- The Washington Times - Saturday, June 13, 2009


Metro awarded $18 million grant

The Federal Transit Administration is giving Metro nearly $18 million for various improvements, including the expansion of a chemical detection system.

Sen. Jim Webb and Sen. Mark Warner, both Virginia Democrats, announced the grant Friday. They said the money was made available to Metro as part of the economic stimulus package.

The funding also will be used by Metro to build a new sales center, upgrade fare machines, rehabilitate track shock absorbers and purchase emergency tunnel carts and storage cabinets.

The senators said the money will help create or save jobs and improve public safety. Metro has estimated it needs $12 billion in capital funding over the next 10 years to replace aging equipment and maintain services.



Ex of former schools chief sentenced

The one-time girlfriend of former Prince George’s County schools chief Andre J. Hornsby has been sentenced to 12 months probation after pleading guilty to federal tax charges.

Sienna Owens of Miami Beach, Fla., also was ordered to pay $5,200 in restitution and perform 200 hours of community service during Friday’s sentencing.

She pleaded guilty in 2006 for not reporting on her tax forms a $20,000 commission she received from a contract she brokered with Prince George’s County schools on behalf of a California educational technology company.

Prosecutors said she gave $10,000 of that commission to Hornsby in return for him steering a contract worth nearly $1 million to her employer, LeapFrog School House.

Hornsby was sentenced last year to six years in prison for his role in various contract schemes.


Schools’ deputy subject of suits

Court records show that former Baltimore school board chairman and new deputy school system CEO Brian Morris has been the subject of dozens of lawsuits and bad-debt claims the past 15 years.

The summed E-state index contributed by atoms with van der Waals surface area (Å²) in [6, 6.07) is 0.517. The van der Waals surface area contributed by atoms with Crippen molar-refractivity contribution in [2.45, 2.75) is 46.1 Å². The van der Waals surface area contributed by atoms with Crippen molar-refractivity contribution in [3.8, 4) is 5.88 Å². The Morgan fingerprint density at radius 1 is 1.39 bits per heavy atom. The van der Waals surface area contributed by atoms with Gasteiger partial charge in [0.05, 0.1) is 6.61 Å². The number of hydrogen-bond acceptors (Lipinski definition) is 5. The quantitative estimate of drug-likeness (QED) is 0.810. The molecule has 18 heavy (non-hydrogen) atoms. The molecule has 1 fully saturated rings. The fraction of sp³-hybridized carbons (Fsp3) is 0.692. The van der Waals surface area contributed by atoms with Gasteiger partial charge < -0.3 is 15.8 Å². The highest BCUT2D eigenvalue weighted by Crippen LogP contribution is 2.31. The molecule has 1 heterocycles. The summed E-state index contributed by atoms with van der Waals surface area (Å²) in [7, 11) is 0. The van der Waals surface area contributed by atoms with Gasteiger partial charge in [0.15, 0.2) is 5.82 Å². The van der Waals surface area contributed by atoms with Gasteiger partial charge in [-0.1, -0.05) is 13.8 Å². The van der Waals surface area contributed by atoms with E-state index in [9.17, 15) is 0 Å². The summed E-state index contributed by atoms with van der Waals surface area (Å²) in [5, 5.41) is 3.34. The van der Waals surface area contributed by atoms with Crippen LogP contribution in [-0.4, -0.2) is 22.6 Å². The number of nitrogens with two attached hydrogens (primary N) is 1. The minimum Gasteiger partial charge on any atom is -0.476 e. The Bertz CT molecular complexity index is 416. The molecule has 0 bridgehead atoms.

Mr. Morris does not dispute most of the claims, saying his financial problems stem from failed efforts to launch and build complex business enterprises.

The Baltimore Sun reported that the cases include foreclosures, garnished wages, unpaid taxes and other cases involving his personal finances and business ventures.

Mr. Morris was hired this week as a deputy CEO with a $175,000 annual salary and oversight of the school system’s central operations, including finance. He said his history is not relevant to his new job.


Police: Wrong-way driver causes crashes

A Gaithersburg woman has been charged with drunken driving after police said she caused several crashes while driving the wrong way over seven miles on two highways in Frederick County.

Police said Amanda Tyerar, 21, was spotted driving south in the northbound lanes of U.S. Route 15 and Interstate 270 about 2 a.m. Thursday.

Police said one car on Route 15 was forced off the road and hit a tractor-trailer.

Later, a woman trying to avoid a head-on collision with Miss Tyerar’s car on I-270 drove up an embankment and rolled her vehicle. The driver was treated at Frederick Memorial Hospital and released.

Then, police said, Miss Tyerar sideswiped a car, disabling both cars. She was arrested and charged with driving under the influence and driving while impaired.


One dead in head-on crash

Howard County police said one man was dead and another was in critical condition after a head-on collision.

The crash occurred about 10:30 p.m. Thursday on state Route 32 south of Linden Church Road.

Police said Wayne Wagner, 26, of Mount Airy, was traveling northbound on Route 32 when his Ford Explorer crossed the center line and hit a Chevrolet Suburban head-on.